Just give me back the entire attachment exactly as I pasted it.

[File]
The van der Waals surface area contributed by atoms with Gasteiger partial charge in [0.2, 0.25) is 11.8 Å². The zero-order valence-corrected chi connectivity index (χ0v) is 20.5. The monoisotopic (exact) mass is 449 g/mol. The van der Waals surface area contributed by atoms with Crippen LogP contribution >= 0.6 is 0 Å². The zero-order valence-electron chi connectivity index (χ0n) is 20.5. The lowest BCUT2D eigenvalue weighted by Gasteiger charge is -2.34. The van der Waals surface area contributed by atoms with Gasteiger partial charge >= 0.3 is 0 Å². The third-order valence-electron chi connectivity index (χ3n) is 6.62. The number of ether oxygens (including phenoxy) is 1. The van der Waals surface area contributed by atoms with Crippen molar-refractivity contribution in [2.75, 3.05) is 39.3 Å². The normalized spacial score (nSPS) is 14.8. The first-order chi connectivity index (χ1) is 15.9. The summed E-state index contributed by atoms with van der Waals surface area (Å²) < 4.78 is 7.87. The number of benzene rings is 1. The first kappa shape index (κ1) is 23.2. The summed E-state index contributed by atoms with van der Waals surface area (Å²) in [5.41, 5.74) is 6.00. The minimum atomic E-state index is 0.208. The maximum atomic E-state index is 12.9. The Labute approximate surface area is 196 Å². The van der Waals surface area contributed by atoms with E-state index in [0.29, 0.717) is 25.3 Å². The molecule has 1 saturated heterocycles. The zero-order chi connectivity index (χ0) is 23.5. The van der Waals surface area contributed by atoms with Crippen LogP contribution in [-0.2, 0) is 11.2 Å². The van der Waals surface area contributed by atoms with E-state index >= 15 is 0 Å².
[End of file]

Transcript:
The van der Waals surface area contributed by atoms with Gasteiger partial charge in [0.2, 0.25) is 11.8 Å². The zero-order valence-corrected chi connectivity index (χ0v) is 20.5. The monoisotopic (exact) mass is 449 g/mol. The van der Waals surface area contributed by atoms with Crippen LogP contribution >= 0.6 is 0 Å². The zero-order valence-electron chi connectivity index (χ0n) is 20.5. The lowest BCUT2D eigenvalue weighted by Gasteiger charge is -2.34. The van der Waals surface area contributed by atoms with Gasteiger partial charge >= 0.3 is 0 Å². The third-order valence-electron chi connectivity index (χ3n) is 6.62. The number of ether oxygens (including phenoxy) is 1. The van der Waals surface area contributed by atoms with Crippen molar-refractivity contribution in [2.75, 3.05) is 39.3 Å². The normalized spacial score (nSPS) is 14.8. The first-order chi connectivity index (χ1) is 15.9. The summed E-state index contributed by atoms with van der Waals surface area (Å²) < 4.78 is 7.87. The number of benzene rings is 1. The first kappa shape index (κ1) is 23.2. The summed E-state index contributed by atoms with van der Waals surface area (Å²) in [5.41, 5.74) is 6.00. The minimum atomic E-state index is 0.208. The maximum atomic E-state index is 12.9. The Labute approximate surface area is 196 Å². The van der Waals surface area contributed by atoms with E-state index in [0.29, 0.717) is 25.3 Å². The molecule has 1 saturated heterocycles. The zero-order chi connectivity index (χ0) is 23.5. The van der Waals surface area contributed by atoms with Crippen LogP contribution in [-0.2, 0) is 11.2 Å². The van der Waals surface area contributed by atoms with E-state index >= 15 is 0 Å².